Rambles and Recollections of an Indian Official eBook

William Henry Sleeman
This eBook from the Gutenberg Project consists of approximately 1,051 pages of information about Rambles and Recollections of an Indian Official.

14.  The evils described in this paragraph, though diminished, have not disappeared.  Nevertheless, no one would now seriously propose the deliberate supersession of the existing aristocracy by rich merchants and manufacturers.  The proposal is too fanciful for discussion.  During the long period of peace merchants and manufacturers have naturally risen to a position much more prominent than they occupied in the author’s time.


Meerut—­Anglo-Indian Society.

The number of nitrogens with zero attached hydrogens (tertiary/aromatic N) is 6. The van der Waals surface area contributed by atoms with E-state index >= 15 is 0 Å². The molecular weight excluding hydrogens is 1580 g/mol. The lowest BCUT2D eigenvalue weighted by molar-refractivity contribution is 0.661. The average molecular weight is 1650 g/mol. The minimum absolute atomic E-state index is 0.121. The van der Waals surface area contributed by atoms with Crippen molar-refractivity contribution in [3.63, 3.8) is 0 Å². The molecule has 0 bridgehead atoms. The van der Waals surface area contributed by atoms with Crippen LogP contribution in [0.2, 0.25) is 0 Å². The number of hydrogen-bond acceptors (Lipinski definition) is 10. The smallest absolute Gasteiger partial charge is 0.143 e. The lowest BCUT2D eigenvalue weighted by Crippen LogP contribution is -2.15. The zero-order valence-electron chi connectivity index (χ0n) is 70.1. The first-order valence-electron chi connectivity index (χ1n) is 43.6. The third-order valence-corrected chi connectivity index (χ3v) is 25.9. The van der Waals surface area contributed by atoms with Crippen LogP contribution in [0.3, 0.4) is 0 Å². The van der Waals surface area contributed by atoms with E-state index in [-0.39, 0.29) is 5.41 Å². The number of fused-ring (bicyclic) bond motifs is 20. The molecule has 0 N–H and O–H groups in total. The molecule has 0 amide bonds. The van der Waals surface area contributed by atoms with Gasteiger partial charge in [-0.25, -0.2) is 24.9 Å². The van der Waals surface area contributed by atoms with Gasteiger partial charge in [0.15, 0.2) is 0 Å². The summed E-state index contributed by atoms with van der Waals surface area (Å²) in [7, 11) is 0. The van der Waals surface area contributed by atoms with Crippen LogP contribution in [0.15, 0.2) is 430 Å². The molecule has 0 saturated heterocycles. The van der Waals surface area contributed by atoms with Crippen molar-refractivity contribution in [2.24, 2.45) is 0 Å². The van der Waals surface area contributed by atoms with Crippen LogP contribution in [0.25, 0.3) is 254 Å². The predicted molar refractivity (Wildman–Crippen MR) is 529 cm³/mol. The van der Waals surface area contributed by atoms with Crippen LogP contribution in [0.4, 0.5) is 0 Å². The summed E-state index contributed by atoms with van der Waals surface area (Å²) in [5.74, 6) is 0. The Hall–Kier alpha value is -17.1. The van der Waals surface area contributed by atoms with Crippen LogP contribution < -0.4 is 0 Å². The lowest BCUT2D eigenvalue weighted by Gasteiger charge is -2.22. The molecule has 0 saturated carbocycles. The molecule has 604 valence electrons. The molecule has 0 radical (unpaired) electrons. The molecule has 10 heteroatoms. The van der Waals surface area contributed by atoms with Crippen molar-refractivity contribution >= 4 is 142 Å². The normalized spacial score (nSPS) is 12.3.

Meerut is a large station for military and civil establishments; it is the residence of a civil commissioner, a judge, a magistrate, a collector of land revenue, and all their assistants and establishments.  There are the Major-General commanding the division; the Brigadier commanding the station; four troops of horse and a company of foot artillery; one regiment of European cavalry, one of European infantry, one of native cavalry, and three of native infantry.[1] It is justly considered the healthiest station in India, for both Europeans and natives,[2] and I visited it in the latter end of the cold, which is the healthiest, season of the year; yet the European ladies were looking as if they had all come out of their graves, and talking of the necessity of going off to the mountains to renovate, as soon as the hot weather should set in.  They had literally been fagging themselves to death with gaiety, at this the gayest and most delightful of all Indian stations, during the cold months when they ought to have been laying in a store of strength to carry them through the trying seasons of the hot winds and rains.  Up every night and all night at balls and suppers, they could never go out to breathe the fresh air of the morning; and were looking wretchedly ill, while the European soldiers from the barracks seemed as fresh as if they had never left their native land.  There is no doubt that sitting up late at night is extremely prejudicial to the health of Europeans in India.[3] I have never seen the European, male or female, that could stand it long, however temperate in habits; and an old friend of mine once told me that if he went to bed a little exhilarated every night at ten o’clock, and took his ride in the morning, he found himself much better than if he sat up till twelve or one o’clock without drinking, and lay abed in the mornings.  Almost all the gay pleasures of India are enjoyed at night, and as ladies here, as everywhere else in Christian societies, are the life and soul of all good parties, as of all good novels, they often to oblige others sit up late, much against their own inclinations, and even their judgements, aware as they are that they are gradually sinking under the undue exertions.

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